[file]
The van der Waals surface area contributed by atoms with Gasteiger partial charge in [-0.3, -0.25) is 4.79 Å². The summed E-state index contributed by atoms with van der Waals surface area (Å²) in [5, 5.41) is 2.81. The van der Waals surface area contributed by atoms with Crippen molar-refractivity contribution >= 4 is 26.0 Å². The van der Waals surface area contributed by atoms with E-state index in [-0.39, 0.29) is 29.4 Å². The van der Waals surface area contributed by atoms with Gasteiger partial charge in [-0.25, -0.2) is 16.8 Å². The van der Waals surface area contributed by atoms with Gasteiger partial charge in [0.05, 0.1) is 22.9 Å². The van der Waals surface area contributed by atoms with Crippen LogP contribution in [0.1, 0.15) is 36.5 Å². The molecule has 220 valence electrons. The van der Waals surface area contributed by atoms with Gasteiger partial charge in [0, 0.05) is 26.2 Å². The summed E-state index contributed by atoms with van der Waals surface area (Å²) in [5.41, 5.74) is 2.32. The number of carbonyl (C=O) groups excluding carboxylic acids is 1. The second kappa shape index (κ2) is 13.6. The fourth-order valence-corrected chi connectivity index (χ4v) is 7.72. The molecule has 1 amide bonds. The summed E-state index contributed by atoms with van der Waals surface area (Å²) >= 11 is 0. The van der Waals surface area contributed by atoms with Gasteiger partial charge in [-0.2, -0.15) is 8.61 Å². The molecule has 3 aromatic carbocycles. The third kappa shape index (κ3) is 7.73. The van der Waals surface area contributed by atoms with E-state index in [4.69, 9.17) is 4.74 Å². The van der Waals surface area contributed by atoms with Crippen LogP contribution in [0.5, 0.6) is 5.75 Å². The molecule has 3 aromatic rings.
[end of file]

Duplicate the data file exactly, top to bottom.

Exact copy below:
The van der Waals surface area contributed by atoms with Gasteiger partial charge in [-0.3, -0.25) is 4.79 Å². The summed E-state index contributed by atoms with van der Waals surface area (Å²) in [5, 5.41) is 2.81. The van der Waals surface area contributed by atoms with Crippen molar-refractivity contribution >= 4 is 26.0 Å². The van der Waals surface area contributed by atoms with E-state index in [-0.39, 0.29) is 29.4 Å². The van der Waals surface area contributed by atoms with Gasteiger partial charge in [-0.25, -0.2) is 16.8 Å². The van der Waals surface area contributed by atoms with Gasteiger partial charge in [0.05, 0.1) is 22.9 Å². The van der Waals surface area contributed by atoms with Crippen LogP contribution in [0.1, 0.15) is 36.5 Å². The molecule has 220 valence electrons. The van der Waals surface area contributed by atoms with Gasteiger partial charge in [0, 0.05) is 26.2 Å². The summed E-state index contributed by atoms with van der Waals surface area (Å²) in [5.41, 5.74) is 2.32. The number of carbonyl (C=O) groups excluding carboxylic acids is 1. The second kappa shape index (κ2) is 13.6. The fourth-order valence-corrected chi connectivity index (χ4v) is 7.72. The molecule has 1 amide bonds. The summed E-state index contributed by atoms with van der Waals surface area (Å²) >= 11 is 0. The van der Waals surface area contributed by atoms with Gasteiger partial charge in [-0.2, -0.15) is 8.61 Å². The molecule has 3 aromatic carbocycles. The third kappa shape index (κ3) is 7.73. The van der Waals surface area contributed by atoms with E-state index in [4.69, 9.17) is 4.74 Å². The van der Waals surface area contributed by atoms with Crippen LogP contribution in [0.5, 0.6) is 5.75 Å². The molecule has 3 aromatic rings.